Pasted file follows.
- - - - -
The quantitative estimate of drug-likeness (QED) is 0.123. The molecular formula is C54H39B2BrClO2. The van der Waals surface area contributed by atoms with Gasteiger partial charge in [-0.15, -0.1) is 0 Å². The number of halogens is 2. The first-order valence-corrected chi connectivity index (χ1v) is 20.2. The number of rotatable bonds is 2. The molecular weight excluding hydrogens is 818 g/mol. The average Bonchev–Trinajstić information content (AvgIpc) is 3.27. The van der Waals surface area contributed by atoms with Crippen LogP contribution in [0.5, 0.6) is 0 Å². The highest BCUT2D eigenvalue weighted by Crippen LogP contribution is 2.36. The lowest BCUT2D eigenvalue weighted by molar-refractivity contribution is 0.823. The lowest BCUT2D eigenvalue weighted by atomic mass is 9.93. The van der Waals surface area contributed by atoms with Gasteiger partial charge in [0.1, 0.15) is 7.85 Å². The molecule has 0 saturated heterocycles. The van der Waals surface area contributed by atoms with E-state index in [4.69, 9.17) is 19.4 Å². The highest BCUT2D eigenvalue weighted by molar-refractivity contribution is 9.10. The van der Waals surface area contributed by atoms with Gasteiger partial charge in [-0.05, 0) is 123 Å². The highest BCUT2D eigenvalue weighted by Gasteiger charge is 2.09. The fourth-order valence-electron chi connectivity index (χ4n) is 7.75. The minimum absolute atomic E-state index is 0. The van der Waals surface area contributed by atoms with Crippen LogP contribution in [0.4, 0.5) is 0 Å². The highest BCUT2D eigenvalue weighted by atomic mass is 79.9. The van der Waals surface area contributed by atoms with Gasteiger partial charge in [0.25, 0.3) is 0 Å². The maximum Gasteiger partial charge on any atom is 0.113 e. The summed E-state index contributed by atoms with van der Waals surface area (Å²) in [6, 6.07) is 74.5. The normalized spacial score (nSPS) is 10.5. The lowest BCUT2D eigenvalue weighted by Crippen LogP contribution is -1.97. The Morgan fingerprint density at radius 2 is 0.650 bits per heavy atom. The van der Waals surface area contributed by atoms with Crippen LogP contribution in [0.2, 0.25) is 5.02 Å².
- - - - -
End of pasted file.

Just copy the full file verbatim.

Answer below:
The quantitative estimate of drug-likeness (QED) is 0.123. The molecular formula is C54H39B2BrClO2. The van der Waals surface area contributed by atoms with Gasteiger partial charge in [-0.15, -0.1) is 0 Å². The number of halogens is 2. The first-order valence-corrected chi connectivity index (χ1v) is 20.2. The number of rotatable bonds is 2. The molecular weight excluding hydrogens is 818 g/mol. The average Bonchev–Trinajstić information content (AvgIpc) is 3.27. The van der Waals surface area contributed by atoms with Crippen LogP contribution in [0.5, 0.6) is 0 Å². The highest BCUT2D eigenvalue weighted by Crippen LogP contribution is 2.36. The lowest BCUT2D eigenvalue weighted by molar-refractivity contribution is 0.823. The lowest BCUT2D eigenvalue weighted by atomic mass is 9.93. The van der Waals surface area contributed by atoms with Gasteiger partial charge in [0.1, 0.15) is 7.85 Å². The molecule has 0 saturated heterocycles. The van der Waals surface area contributed by atoms with E-state index in [4.69, 9.17) is 19.4 Å². The highest BCUT2D eigenvalue weighted by molar-refractivity contribution is 9.10. The van der Waals surface area contributed by atoms with Gasteiger partial charge in [-0.05, 0) is 123 Å². The highest BCUT2D eigenvalue weighted by Gasteiger charge is 2.09. The fourth-order valence-electron chi connectivity index (χ4n) is 7.75. The minimum absolute atomic E-state index is 0. The van der Waals surface area contributed by atoms with Crippen LogP contribution in [0.4, 0.5) is 0 Å². The highest BCUT2D eigenvalue weighted by atomic mass is 79.9. The van der Waals surface area contributed by atoms with Gasteiger partial charge in [0.25, 0.3) is 0 Å². The maximum Gasteiger partial charge on any atom is 0.113 e. The summed E-state index contributed by atoms with van der Waals surface area (Å²) in [6, 6.07) is 74.5. The normalized spacial score (nSPS) is 10.5. The lowest BCUT2D eigenvalue weighted by Crippen LogP contribution is -1.97. The Morgan fingerprint density at radius 2 is 0.650 bits per heavy atom. The van der Waals surface area contributed by atoms with Crippen LogP contribution in [0.2, 0.25) is 5.02 Å².